Vision 2020: What ‘The Right to Sight’ really means

Oct 16, 2018 in Eye Care

View of woodland through glasses

Despite the doom and gloom beamed around the world via 24-hour TV news, there’s a lot to be positive about in today’s world.

Standards of living are rising, while child mortality rates are falling. Decent healthcare and education are more plentifully available than at any point in history.

But even in the 21st century, 80% of cases of blindness are preventable or treatable.

How Vision 2020 can help

2020: The Right to Sight” is a global initiative that hopes to change this devastating figure. Launched in 1999 to eliminate avoidable blindness, Vision 2020 is the brainchild of The World Health Organization (WHO) and the International Agency for the

Prevention of Blindness.

Their goal is ambitious: to eliminate avoidable causes of blindness by 2020 by targeting the underlying medical conditions that cause blindness and provide methods of intervention. It’s hoped that in just 12 months, avoidable blindness will be a thing of the past. What are the main causes of blindness?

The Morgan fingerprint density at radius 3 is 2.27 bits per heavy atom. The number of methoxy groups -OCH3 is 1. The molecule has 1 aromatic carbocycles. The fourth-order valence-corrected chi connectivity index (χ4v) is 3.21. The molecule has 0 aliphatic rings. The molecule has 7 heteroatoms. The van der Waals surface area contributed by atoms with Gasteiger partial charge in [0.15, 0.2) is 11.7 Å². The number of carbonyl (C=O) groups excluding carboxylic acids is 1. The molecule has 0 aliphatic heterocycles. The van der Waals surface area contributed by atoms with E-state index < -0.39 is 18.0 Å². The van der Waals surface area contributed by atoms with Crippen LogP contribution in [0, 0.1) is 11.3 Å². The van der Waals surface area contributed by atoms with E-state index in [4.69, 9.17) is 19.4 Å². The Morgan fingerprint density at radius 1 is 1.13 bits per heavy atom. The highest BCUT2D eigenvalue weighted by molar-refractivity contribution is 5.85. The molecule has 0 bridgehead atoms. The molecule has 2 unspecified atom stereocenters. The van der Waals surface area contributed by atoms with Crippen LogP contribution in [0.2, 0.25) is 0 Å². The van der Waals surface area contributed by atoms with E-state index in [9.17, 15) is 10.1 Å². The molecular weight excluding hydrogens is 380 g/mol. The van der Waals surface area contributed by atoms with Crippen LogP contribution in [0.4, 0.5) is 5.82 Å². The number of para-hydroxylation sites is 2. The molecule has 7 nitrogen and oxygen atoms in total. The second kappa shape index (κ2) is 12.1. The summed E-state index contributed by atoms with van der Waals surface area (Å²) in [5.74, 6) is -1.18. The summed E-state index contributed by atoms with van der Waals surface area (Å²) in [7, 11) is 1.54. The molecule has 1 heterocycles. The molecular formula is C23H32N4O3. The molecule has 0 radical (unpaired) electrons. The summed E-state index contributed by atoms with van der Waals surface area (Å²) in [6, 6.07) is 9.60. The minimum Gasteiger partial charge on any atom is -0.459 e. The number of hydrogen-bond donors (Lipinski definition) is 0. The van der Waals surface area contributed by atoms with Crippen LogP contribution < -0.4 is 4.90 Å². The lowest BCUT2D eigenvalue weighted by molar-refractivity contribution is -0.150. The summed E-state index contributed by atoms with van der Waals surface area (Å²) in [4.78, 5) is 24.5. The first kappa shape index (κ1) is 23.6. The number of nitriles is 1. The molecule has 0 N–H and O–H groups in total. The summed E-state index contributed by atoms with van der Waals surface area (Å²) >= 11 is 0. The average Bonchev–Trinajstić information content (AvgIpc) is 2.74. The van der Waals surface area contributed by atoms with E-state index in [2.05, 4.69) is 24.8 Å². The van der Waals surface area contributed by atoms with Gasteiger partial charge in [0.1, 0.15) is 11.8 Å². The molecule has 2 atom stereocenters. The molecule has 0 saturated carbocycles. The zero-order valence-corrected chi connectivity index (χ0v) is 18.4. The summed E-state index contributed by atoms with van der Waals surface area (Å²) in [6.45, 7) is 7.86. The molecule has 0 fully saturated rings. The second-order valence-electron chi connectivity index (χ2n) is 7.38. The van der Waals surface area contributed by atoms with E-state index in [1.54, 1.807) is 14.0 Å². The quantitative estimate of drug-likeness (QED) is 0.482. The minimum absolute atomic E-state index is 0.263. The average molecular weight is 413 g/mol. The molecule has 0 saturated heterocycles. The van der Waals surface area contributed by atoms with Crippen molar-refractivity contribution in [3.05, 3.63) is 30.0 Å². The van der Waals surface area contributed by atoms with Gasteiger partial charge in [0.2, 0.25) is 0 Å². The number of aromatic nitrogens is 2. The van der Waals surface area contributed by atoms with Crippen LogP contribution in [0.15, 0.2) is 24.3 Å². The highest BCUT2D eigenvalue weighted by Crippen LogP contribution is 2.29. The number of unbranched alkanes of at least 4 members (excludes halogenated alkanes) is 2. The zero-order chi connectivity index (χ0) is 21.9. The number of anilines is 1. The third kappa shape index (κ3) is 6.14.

If left untreated, glaucoma and macular degeneration can cause blindness. Glaucoma is an eye disease that damages your optic nerve, leading to tunnel vision, while macular degeneration causes central vision loss. Being over-60 puts you at higher risk of developing both of these conditions but they can affect anyone, at any age. A routine eye examination will pick up on these diseases, which is why at Leightons we recommend you have an eye test at least every two years – as does the NHS.

Your risk level

Glaucoma can be more than just a nasty eye condition. According to the WHO, it’s the second leading cause of blindness around the world. Some types of glaucoma can run in the family, and you may be at higher risk if you’re of African descent or take steroids. If you have any concerns, it’s best to give your optician or GP a call. They’ll be able to examine you and give advice on the best treatment, if needed.

Both glaucoma and macular degeneration can be detected by an optometrist in a routine eye examination. Our friendly and professional Leightons team will assess any deterioration of your vision, family history or recurrent eye complaints. Our tests usually last around 30 minutes and can even indicate eye conditions related to diabetes.

Book your eye test today

If you have any concerns about your vision, or are overdue an eye examination, call our team on 0800 40 20 20 to book your appointment. Alternatively, you can book online or pop into your nearest Leightons branch.